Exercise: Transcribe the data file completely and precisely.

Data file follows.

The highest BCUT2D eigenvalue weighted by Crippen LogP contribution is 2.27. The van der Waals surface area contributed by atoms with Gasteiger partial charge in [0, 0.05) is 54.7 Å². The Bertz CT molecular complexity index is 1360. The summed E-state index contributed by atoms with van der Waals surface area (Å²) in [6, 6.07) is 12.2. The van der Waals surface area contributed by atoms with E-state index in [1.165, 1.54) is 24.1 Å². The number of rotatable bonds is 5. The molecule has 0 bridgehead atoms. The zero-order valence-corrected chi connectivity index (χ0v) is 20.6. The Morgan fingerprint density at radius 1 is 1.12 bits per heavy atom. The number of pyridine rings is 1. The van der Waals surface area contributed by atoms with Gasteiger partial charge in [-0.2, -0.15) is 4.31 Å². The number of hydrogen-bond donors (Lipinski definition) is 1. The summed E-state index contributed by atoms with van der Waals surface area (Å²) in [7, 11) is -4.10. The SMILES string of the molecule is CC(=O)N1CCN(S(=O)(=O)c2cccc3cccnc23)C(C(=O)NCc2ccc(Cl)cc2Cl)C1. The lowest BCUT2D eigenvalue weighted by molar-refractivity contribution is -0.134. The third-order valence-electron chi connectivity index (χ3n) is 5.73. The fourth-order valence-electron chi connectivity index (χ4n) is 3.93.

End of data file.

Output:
The highest BCUT2D eigenvalue weighted by Crippen LogP contribution is 2.27. The van der Waals surface area contributed by atoms with Gasteiger partial charge in [0, 0.05) is 54.7 Å². The Bertz CT molecular complexity index is 1360. The summed E-state index contributed by atoms with van der Waals surface area (Å²) in [6, 6.07) is 12.2. The van der Waals surface area contributed by atoms with E-state index in [1.165, 1.54) is 24.1 Å². The number of rotatable bonds is 5. The molecule has 0 bridgehead atoms. The zero-order valence-corrected chi connectivity index (χ0v) is 20.6. The Morgan fingerprint density at radius 1 is 1.12 bits per heavy atom. The number of pyridine rings is 1. The van der Waals surface area contributed by atoms with Gasteiger partial charge in [-0.2, -0.15) is 4.31 Å². The number of hydrogen-bond donors (Lipinski definition) is 1. The summed E-state index contributed by atoms with van der Waals surface area (Å²) in [7, 11) is -4.10. The SMILES string of the molecule is CC(=O)N1CCN(S(=O)(=O)c2cccc3cccnc23)C(C(=O)NCc2ccc(Cl)cc2Cl)C1. The lowest BCUT2D eigenvalue weighted by molar-refractivity contribution is -0.134. The third-order valence-electron chi connectivity index (χ3n) is 5.73. The fourth-order valence-electron chi connectivity index (χ4n) is 3.93.